I didn't even touch on my dad's health. My dad has a problem. I don't know if it's a means of attention seeking, or if he's high functioning ASD and he's obsessed with his health, or what the deal is, but there's a problem. He isn't a hypochondriac, because the ailments are legit. The problem is: once something has been diagnosed and treated, he won't let it go. It stays on the radar for f-ing ever. Thinking back 40 years, I can't remember a time when there *wasn't* something wrong with my dad. Before it was his hearing, or his teeth, or his diverticulitis, it was his tonsils, or his shoulder, or his ankle, or his back. In the years since he's fully retired, they go to the doctor all.the.time. Seriously. Every week he's got an appointment somewhere.

    Besides that, it's called adulting. (In the past two years, I have become so aware of how my parents modeled lack of coping mechanisms, it is beyond belief.)

    Lovey (who's 9 yrs younger than my dad & 4 yrs younger than my mom) has Stage IV recurrent, hypermetabolic, metastatic colo-rectal cancer; four years ago, they gave him six months if the chemo didn't work. Thank God, it did. He manages to get his crap done *and* work 40+ hrs/wk. My aunt, who's had CRC it for 9+ yrs, manages to get her crap done (she can't work). All of Lovey's peer-aged friends manage to deal with their medical *and* get their crap done, and some of them still work full time.

    I've had my own medical, including a concussion sustained in this accident. No sympathy for any of it, *and* they expected me to deal with all of it *like that* (snaps fingers). If nobody else gets a break from dealing with adult responsibility because of medical, why the F do they think they should?

    All that, and my sister posted some snarky comment on facebook. She apparently doesn't approve of my participation in the Cheerios #BringBackTheBees program (in the US and Canada, Honey Nut Cheerios sent out a free packet of wildflower seeds to attract pollinators, which have become endangered due to over use of pesticides). My nieces, whom I haven't seen in a year, don't approve and won't be by to pick my flowers. WTF? Who in their right mind disapproves of free seeds for wildflowers to attract honeybees and butterflies?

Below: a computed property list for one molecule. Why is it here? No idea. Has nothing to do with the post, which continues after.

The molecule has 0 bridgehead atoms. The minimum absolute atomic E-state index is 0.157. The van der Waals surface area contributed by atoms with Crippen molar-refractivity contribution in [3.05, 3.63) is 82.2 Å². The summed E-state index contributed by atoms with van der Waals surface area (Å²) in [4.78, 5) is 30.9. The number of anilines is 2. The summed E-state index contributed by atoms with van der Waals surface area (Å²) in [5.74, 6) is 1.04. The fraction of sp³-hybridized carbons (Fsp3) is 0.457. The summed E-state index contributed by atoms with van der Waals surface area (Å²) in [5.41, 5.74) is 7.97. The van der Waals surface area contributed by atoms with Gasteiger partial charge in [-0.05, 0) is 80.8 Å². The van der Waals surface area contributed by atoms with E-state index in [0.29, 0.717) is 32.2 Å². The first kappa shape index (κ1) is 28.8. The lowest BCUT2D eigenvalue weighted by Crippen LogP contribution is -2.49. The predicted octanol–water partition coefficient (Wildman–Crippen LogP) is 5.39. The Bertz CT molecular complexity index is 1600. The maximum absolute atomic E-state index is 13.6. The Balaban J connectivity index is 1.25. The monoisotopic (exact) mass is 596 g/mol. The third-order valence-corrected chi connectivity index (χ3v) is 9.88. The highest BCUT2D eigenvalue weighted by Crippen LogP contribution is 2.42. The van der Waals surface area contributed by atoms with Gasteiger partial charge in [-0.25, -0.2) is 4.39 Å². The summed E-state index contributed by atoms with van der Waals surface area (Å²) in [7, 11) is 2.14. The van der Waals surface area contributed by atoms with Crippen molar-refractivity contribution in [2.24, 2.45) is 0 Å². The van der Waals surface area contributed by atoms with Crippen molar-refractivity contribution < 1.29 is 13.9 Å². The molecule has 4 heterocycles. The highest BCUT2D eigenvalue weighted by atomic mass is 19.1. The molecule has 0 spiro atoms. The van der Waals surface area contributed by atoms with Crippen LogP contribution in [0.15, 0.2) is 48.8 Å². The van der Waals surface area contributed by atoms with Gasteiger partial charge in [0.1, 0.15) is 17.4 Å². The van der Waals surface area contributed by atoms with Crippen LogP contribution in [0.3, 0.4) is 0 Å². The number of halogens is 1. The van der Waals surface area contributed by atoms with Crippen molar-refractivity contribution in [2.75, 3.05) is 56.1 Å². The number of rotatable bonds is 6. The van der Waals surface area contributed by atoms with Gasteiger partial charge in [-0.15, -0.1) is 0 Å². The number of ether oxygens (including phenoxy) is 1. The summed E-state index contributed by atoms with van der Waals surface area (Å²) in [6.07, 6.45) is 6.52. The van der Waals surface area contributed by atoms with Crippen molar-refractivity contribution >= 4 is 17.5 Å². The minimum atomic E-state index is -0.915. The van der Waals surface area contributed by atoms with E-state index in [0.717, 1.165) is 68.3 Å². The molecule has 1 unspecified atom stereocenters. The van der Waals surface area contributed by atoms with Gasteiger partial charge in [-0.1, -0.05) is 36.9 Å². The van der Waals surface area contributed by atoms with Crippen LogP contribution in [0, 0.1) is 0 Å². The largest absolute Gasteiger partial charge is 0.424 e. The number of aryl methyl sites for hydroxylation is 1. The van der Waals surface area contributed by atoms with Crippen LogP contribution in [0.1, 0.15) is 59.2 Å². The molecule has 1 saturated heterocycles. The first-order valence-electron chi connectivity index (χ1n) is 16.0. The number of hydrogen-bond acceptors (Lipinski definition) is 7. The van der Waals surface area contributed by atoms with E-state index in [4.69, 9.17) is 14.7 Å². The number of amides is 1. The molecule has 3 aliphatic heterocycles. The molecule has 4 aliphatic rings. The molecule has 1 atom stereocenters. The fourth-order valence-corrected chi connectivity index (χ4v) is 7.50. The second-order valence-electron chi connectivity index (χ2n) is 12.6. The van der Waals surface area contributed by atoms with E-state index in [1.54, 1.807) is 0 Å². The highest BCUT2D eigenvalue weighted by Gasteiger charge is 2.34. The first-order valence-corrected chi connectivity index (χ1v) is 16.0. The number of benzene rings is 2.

So that's today's take on texting family and having them on fb.

    MM
    Last edited by MissMuffins; 05-01-2017 at 10:51 AM.
    "Our past is a story existing only in our minds. Look, analyze, understand, and forgive. Then, as quickly as possible, chuck it." ~ Marianne Williamson

  4. #4
    Slow Worm's Avatar
    Slow Worm is offline Senior Member
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    Quote Originally Posted by MissMuffins View Post
    Cheerios sent out a free packet of wildflower seeds to attract pollinators, which have become endangered due to over use of pesticides. My nieces, whom I haven't seen in a year, don't approve and won't be by to pick my flowers. ... Who in their right mind disapproves of free seeds for wildflowers to attract honeybees and butterflies?
    Right-wingers, who dislike the obvious implication.

    Accepting that the seeds have a use involves acknowledging that unrestrained capitalism has led to excessive pesticide use and consequent ecological damage.
    That in turn implies that there is a need for regulation for the public good (and the bees and their beneficiaries).

    (I'm reminded of a scene from David Lodge's novel 'Trading Places'. In it, an English academic teaching at a US university on an exchange placement in the early 1960's happens to encounter a group of his students carrying bricks along the street. They tell him they are helping build a public garden and, pleased at what he interprets as a public-spirited act, he offers to carry the bricks in his car. He is then utterly bewildered to find himself arrested over this because the police regard the garden building as an expression of student radicalism).

    SW